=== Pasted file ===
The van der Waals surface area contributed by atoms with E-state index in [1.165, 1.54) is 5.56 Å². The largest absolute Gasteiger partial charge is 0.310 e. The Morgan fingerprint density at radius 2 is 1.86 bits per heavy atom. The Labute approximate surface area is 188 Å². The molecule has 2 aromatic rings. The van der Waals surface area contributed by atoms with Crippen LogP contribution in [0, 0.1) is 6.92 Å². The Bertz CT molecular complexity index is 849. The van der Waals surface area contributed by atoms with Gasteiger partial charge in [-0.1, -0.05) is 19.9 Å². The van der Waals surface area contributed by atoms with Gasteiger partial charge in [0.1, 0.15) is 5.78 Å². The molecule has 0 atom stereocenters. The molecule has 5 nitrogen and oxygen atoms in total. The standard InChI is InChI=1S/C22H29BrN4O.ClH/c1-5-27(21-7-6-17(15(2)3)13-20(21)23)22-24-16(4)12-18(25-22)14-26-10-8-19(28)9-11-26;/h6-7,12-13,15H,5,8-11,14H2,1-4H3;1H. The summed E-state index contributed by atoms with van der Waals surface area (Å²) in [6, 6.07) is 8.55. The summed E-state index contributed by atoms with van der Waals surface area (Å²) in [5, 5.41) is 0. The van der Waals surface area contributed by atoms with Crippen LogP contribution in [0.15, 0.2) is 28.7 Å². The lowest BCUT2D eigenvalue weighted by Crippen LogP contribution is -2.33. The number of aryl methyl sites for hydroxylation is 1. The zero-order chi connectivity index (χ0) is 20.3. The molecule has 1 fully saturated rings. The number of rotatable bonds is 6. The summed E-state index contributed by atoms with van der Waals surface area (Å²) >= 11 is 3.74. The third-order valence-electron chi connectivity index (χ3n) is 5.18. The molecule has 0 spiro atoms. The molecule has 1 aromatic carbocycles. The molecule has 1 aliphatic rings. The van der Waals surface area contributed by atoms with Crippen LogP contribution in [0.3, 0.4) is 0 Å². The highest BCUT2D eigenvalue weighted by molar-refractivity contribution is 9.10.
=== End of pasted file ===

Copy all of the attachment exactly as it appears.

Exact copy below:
The van der Waals surface area contributed by atoms with E-state index in [1.165, 1.54) is 5.56 Å². The largest absolute Gasteiger partial charge is 0.310 e. The Morgan fingerprint density at radius 2 is 1.86 bits per heavy atom. The Labute approximate surface area is 188 Å². The molecule has 2 aromatic rings. The van der Waals surface area contributed by atoms with Crippen LogP contribution in [0, 0.1) is 6.92 Å². The Bertz CT molecular complexity index is 849. The van der Waals surface area contributed by atoms with Gasteiger partial charge in [-0.1, -0.05) is 19.9 Å². The van der Waals surface area contributed by atoms with Gasteiger partial charge in [0.1, 0.15) is 5.78 Å². The molecule has 0 atom stereocenters. The molecule has 5 nitrogen and oxygen atoms in total. The standard InChI is InChI=1S/C22H29BrN4O.ClH/c1-5-27(21-7-6-17(15(2)3)13-20(21)23)22-24-16(4)12-18(25-22)14-26-10-8-19(28)9-11-26;/h6-7,12-13,15H,5,8-11,14H2,1-4H3;1H. The summed E-state index contributed by atoms with van der Waals surface area (Å²) in [6, 6.07) is 8.55. The summed E-state index contributed by atoms with van der Waals surface area (Å²) in [5, 5.41) is 0. The van der Waals surface area contributed by atoms with Crippen LogP contribution in [0.15, 0.2) is 28.7 Å². The lowest BCUT2D eigenvalue weighted by Crippen LogP contribution is -2.33. The number of aryl methyl sites for hydroxylation is 1. The zero-order chi connectivity index (χ0) is 20.3. The molecule has 1 fully saturated rings. The number of rotatable bonds is 6. The summed E-state index contributed by atoms with van der Waals surface area (Å²) >= 11 is 3.74. The third-order valence-electron chi connectivity index (χ3n) is 5.18. The molecule has 0 spiro atoms. The molecule has 1 aromatic carbocycles. The molecule has 1 aliphatic rings. The van der Waals surface area contributed by atoms with Crippen LogP contribution in [0.3, 0.4) is 0 Å². The highest BCUT2D eigenvalue weighted by molar-refractivity contribution is 9.10.